FRANKFURT – A dramatic anti-austerity vote leaves Italy lying outside the fortress the European Central Bank constructed around the euro zone last year and vulnerable to a market attack.
This week's election leaves slim prospects for a durable, reform-minded government in Rome and exposes a flaw in the bond-buying defense plan the ECB put together last September - a weakness that could see the euro zone crisis roar back to life.
After vowing to do "whatever it takes" to save the euro, the ECB's Italian chief Mario Draghi launched a plan - dubbed Outright Monetary Transactions (OMT) - in September which promised potentially unlimited buying of a struggling country's bonds.
Market pressure on the euro zone's high debtors has subsided ever since, to the extent that even the most cautious policymakers have declared the worst to be over.
The catch is Draghi is ready to do whatever it takes "within our mandate". To satisfy this caveat, the scheme requires a country whose bonds the ECB buys to sign up to a European aid program with debt-cutting conditions attached.
But Italians overwhelmingly rejected Prime Minister Mario Monti's austerity policies in a February 24-25 election that gave no party a parliamentary majority and threatens prolonged political instability in the euro zone's third largest economy.
Markets are unnerved. Italian borrowing costs have risen sharply and jitters have spread to Spain. But fear could turn to greed if investors sense Italy is unprotected.
The ECB, which has yet to activate the OMT, is sticking to its principles and refusing to become fixated by short-term fluctuations of sovereign bond yields.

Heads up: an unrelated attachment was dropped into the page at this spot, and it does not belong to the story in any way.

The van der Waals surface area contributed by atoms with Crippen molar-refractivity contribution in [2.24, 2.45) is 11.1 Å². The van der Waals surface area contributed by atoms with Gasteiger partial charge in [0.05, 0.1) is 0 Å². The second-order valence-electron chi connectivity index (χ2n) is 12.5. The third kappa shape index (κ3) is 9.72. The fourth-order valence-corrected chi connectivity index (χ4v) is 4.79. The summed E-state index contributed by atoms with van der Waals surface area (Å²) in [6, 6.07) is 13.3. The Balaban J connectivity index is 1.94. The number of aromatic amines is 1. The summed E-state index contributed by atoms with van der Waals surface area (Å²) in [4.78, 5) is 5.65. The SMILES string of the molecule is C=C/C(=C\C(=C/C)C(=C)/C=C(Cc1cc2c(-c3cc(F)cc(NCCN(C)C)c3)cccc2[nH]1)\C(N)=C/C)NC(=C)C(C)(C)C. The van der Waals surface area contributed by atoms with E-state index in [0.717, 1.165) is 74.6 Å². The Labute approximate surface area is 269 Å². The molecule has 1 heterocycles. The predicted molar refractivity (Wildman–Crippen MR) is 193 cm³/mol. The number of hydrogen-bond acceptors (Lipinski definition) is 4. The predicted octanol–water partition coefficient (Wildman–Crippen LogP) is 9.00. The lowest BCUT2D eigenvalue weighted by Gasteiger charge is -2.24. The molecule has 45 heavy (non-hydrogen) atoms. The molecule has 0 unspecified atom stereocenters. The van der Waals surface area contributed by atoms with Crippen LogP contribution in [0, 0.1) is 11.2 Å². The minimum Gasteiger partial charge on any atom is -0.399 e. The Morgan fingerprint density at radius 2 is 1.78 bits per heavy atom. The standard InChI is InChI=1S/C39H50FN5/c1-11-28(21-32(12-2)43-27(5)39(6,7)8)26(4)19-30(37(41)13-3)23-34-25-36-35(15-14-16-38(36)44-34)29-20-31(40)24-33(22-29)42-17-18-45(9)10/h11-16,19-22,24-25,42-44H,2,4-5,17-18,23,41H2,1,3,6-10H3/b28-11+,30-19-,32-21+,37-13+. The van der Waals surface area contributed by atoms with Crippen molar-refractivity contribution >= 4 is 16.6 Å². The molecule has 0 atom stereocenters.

"If yields go up because of political events, there is not much the ECB can do, that's not related to monetary policy whatsoever," ECB Executive Board member Benoit Coeure said at a Reuters summit on the euro zone's future this week.
When Draghi began forming the OMT plan last July, yields on Italian benchmark bonds were well above 6 percent and heading for 7. Now they are trading around 4.7 percent after flirting with 5 percent just after the inconclusive election.
Sources close to the ECB are conscious of the risk of contagion from Italy to Spain, but insist it will not intervene to help Italy if it does not have a credible government capable of the reforms required for support in the debt market.
SPAIN VULNERABLE TOO
In his first public comments since the election in his homeland, Draghi stressed in a speech in Munich on Wednesday that the ECB's mandate only stretches so far. The subtext was clear: Italy will have to front up and reform.
"We do not act to help governments. We act to help maintain the flow of credit to real firms and households," Draghi said. "Governments need to address the structural problems in their economies."
Germany is aware of the risks of inaction.
Finance Minister Wolfgang Schaeuble told Reuters on Wednesday that Italy's inconclusive election had raised the risk of market turmoil spreading to other euro countries and urged Italian politicians to form a stable government quickly.